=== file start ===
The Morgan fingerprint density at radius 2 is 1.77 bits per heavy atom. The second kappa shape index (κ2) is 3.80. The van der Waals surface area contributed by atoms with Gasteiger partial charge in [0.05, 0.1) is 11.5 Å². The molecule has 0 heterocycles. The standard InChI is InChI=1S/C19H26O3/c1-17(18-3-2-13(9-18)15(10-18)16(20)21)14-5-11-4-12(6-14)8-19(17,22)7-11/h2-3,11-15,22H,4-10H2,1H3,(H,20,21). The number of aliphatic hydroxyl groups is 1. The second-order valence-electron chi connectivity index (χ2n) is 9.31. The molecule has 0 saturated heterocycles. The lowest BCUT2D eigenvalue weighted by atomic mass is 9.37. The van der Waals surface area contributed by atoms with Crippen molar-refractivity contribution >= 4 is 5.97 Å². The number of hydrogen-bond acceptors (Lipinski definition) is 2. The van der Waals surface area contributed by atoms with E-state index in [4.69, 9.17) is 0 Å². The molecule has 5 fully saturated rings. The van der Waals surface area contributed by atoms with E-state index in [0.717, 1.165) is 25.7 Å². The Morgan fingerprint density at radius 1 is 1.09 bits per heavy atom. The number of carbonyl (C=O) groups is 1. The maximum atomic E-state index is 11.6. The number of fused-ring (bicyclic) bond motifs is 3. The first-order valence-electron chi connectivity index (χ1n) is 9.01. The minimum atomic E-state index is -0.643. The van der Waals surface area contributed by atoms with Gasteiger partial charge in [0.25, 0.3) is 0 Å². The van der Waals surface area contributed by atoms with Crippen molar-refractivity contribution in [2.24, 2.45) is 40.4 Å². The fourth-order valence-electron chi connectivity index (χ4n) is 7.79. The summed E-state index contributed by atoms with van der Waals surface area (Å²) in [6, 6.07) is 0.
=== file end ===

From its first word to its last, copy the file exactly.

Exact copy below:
The Morgan fingerprint density at radius 2 is 1.77 bits per heavy atom. The second kappa shape index (κ2) is 3.80. The van der Waals surface area contributed by atoms with Gasteiger partial charge in [0.05, 0.1) is 11.5 Å². The molecule has 0 heterocycles. The standard InChI is InChI=1S/C19H26O3/c1-17(18-3-2-13(9-18)15(10-18)16(20)21)14-5-11-4-12(6-14)8-19(17,22)7-11/h2-3,11-15,22H,4-10H2,1H3,(H,20,21). The number of aliphatic hydroxyl groups is 1. The second-order valence-electron chi connectivity index (χ2n) is 9.31. The molecule has 0 saturated heterocycles. The lowest BCUT2D eigenvalue weighted by atomic mass is 9.37. The van der Waals surface area contributed by atoms with Crippen molar-refractivity contribution >= 4 is 5.97 Å². The number of hydrogen-bond acceptors (Lipinski definition) is 2. The van der Waals surface area contributed by atoms with E-state index in [4.69, 9.17) is 0 Å². The molecule has 5 fully saturated rings. The van der Waals surface area contributed by atoms with E-state index in [0.717, 1.165) is 25.7 Å². The Morgan fingerprint density at radius 1 is 1.09 bits per heavy atom. The number of carbonyl (C=O) groups is 1. The maximum atomic E-state index is 11.6. The number of fused-ring (bicyclic) bond motifs is 3. The first-order valence-electron chi connectivity index (χ1n) is 9.01. The minimum atomic E-state index is -0.643. The van der Waals surface area contributed by atoms with Gasteiger partial charge in [0.25, 0.3) is 0 Å². The van der Waals surface area contributed by atoms with Crippen molar-refractivity contribution in [2.24, 2.45) is 40.4 Å². The fourth-order valence-electron chi connectivity index (χ4n) is 7.79. The summed E-state index contributed by atoms with van der Waals surface area (Å²) in [6, 6.07) is 0.